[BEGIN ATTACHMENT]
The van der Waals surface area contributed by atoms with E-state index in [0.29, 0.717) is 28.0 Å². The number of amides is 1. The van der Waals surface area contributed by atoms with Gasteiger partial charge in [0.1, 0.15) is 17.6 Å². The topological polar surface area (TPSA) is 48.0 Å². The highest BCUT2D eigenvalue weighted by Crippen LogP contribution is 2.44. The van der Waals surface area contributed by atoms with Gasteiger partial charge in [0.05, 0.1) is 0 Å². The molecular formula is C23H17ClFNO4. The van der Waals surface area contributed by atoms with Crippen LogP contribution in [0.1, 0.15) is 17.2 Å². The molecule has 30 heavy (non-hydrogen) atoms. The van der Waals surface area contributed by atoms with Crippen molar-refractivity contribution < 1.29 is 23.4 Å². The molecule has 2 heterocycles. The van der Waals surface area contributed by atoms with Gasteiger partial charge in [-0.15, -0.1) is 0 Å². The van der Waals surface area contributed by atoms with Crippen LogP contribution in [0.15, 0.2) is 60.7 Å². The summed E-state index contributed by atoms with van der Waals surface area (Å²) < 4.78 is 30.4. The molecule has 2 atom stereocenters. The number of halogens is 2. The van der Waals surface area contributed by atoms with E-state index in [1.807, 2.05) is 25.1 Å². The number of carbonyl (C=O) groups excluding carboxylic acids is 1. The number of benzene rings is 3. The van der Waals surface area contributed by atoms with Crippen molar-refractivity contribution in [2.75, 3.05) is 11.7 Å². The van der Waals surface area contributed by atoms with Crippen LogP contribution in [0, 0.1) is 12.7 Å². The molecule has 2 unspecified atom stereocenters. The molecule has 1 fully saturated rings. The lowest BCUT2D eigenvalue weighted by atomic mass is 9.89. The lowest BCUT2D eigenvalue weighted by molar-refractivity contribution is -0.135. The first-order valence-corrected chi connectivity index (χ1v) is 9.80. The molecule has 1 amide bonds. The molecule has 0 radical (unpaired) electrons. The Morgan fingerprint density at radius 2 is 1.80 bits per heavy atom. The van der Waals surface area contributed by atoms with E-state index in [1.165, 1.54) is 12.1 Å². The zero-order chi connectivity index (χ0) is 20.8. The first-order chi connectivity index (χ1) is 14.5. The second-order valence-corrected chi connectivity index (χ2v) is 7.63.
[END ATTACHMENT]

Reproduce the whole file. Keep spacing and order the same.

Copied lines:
The van der Waals surface area contributed by atoms with E-state index in [0.29, 0.717) is 28.0 Å². The number of amides is 1. The van der Waals surface area contributed by atoms with Gasteiger partial charge in [0.1, 0.15) is 17.6 Å². The topological polar surface area (TPSA) is 48.0 Å². The highest BCUT2D eigenvalue weighted by Crippen LogP contribution is 2.44. The van der Waals surface area contributed by atoms with Gasteiger partial charge in [0.05, 0.1) is 0 Å². The molecular formula is C23H17ClFNO4. The van der Waals surface area contributed by atoms with Crippen LogP contribution in [0.1, 0.15) is 17.2 Å². The molecule has 30 heavy (non-hydrogen) atoms. The van der Waals surface area contributed by atoms with Crippen molar-refractivity contribution < 1.29 is 23.4 Å². The molecule has 2 heterocycles. The van der Waals surface area contributed by atoms with Gasteiger partial charge in [-0.15, -0.1) is 0 Å². The van der Waals surface area contributed by atoms with Crippen LogP contribution in [0.15, 0.2) is 60.7 Å². The summed E-state index contributed by atoms with van der Waals surface area (Å²) < 4.78 is 30.4. The molecule has 2 atom stereocenters. The number of halogens is 2. The van der Waals surface area contributed by atoms with E-state index in [1.807, 2.05) is 25.1 Å². The number of carbonyl (C=O) groups excluding carboxylic acids is 1. The number of benzene rings is 3. The van der Waals surface area contributed by atoms with Crippen molar-refractivity contribution in [2.75, 3.05) is 11.7 Å². The van der Waals surface area contributed by atoms with Crippen LogP contribution in [0, 0.1) is 12.7 Å². The molecule has 2 unspecified atom stereocenters. The molecule has 1 fully saturated rings. The lowest BCUT2D eigenvalue weighted by atomic mass is 9.89. The lowest BCUT2D eigenvalue weighted by molar-refractivity contribution is -0.135. The first-order valence-corrected chi connectivity index (χ1v) is 9.80. The molecule has 1 amide bonds. The molecule has 0 radical (unpaired) electrons. The Morgan fingerprint density at radius 2 is 1.80 bits per heavy atom. The van der Waals surface area contributed by atoms with E-state index in [1.165, 1.54) is 12.1 Å². The zero-order chi connectivity index (χ0) is 20.8. The first-order chi connectivity index (χ1) is 14.5. The second-order valence-corrected chi connectivity index (χ2v) is 7.63.